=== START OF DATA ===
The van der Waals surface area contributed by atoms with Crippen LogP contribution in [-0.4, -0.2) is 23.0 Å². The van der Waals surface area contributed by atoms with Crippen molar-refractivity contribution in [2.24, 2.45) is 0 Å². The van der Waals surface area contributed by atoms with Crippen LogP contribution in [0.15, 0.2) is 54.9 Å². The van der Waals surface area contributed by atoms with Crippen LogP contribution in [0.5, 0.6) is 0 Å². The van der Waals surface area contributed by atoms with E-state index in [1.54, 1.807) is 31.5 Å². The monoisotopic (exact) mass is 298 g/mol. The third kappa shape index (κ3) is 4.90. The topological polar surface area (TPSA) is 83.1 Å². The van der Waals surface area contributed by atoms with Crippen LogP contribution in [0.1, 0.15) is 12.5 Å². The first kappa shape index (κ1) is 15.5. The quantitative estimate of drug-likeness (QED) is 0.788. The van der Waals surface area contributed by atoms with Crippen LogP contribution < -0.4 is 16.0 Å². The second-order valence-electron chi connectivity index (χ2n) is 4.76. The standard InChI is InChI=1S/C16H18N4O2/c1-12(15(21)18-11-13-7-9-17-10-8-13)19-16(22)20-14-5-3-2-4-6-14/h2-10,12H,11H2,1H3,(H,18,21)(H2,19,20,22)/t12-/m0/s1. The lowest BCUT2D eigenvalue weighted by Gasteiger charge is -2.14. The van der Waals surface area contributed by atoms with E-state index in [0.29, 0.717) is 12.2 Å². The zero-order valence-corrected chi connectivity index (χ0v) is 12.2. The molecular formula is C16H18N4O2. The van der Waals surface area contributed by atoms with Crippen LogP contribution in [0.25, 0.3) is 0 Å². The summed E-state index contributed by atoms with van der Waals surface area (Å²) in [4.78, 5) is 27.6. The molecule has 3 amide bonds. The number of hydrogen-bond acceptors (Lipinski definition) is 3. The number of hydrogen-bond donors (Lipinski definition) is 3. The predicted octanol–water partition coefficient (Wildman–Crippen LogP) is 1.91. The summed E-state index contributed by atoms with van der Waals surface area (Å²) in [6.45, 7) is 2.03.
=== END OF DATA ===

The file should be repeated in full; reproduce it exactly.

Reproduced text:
The van der Waals surface area contributed by atoms with Crippen LogP contribution in [-0.4, -0.2) is 23.0 Å². The van der Waals surface area contributed by atoms with Crippen molar-refractivity contribution in [2.24, 2.45) is 0 Å². The van der Waals surface area contributed by atoms with Crippen LogP contribution in [0.15, 0.2) is 54.9 Å². The van der Waals surface area contributed by atoms with Crippen LogP contribution in [0.5, 0.6) is 0 Å². The van der Waals surface area contributed by atoms with E-state index in [1.54, 1.807) is 31.5 Å². The monoisotopic (exact) mass is 298 g/mol. The third kappa shape index (κ3) is 4.90. The topological polar surface area (TPSA) is 83.1 Å². The van der Waals surface area contributed by atoms with Crippen LogP contribution in [0.1, 0.15) is 12.5 Å². The first kappa shape index (κ1) is 15.5. The quantitative estimate of drug-likeness (QED) is 0.788. The van der Waals surface area contributed by atoms with Crippen LogP contribution < -0.4 is 16.0 Å². The second-order valence-electron chi connectivity index (χ2n) is 4.76. The standard InChI is InChI=1S/C16H18N4O2/c1-12(15(21)18-11-13-7-9-17-10-8-13)19-16(22)20-14-5-3-2-4-6-14/h2-10,12H,11H2,1H3,(H,18,21)(H2,19,20,22)/t12-/m0/s1. The lowest BCUT2D eigenvalue weighted by Gasteiger charge is -2.14. The van der Waals surface area contributed by atoms with E-state index in [0.29, 0.717) is 12.2 Å². The zero-order valence-corrected chi connectivity index (χ0v) is 12.2. The molecular formula is C16H18N4O2. The van der Waals surface area contributed by atoms with Crippen LogP contribution in [0.25, 0.3) is 0 Å². The summed E-state index contributed by atoms with van der Waals surface area (Å²) in [4.78, 5) is 27.6. The molecule has 3 amide bonds. The number of hydrogen-bond acceptors (Lipinski definition) is 3. The number of hydrogen-bond donors (Lipinski definition) is 3. The predicted octanol–water partition coefficient (Wildman–Crippen LogP) is 1.91. The summed E-state index contributed by atoms with van der Waals surface area (Å²) in [6.45, 7) is 2.03.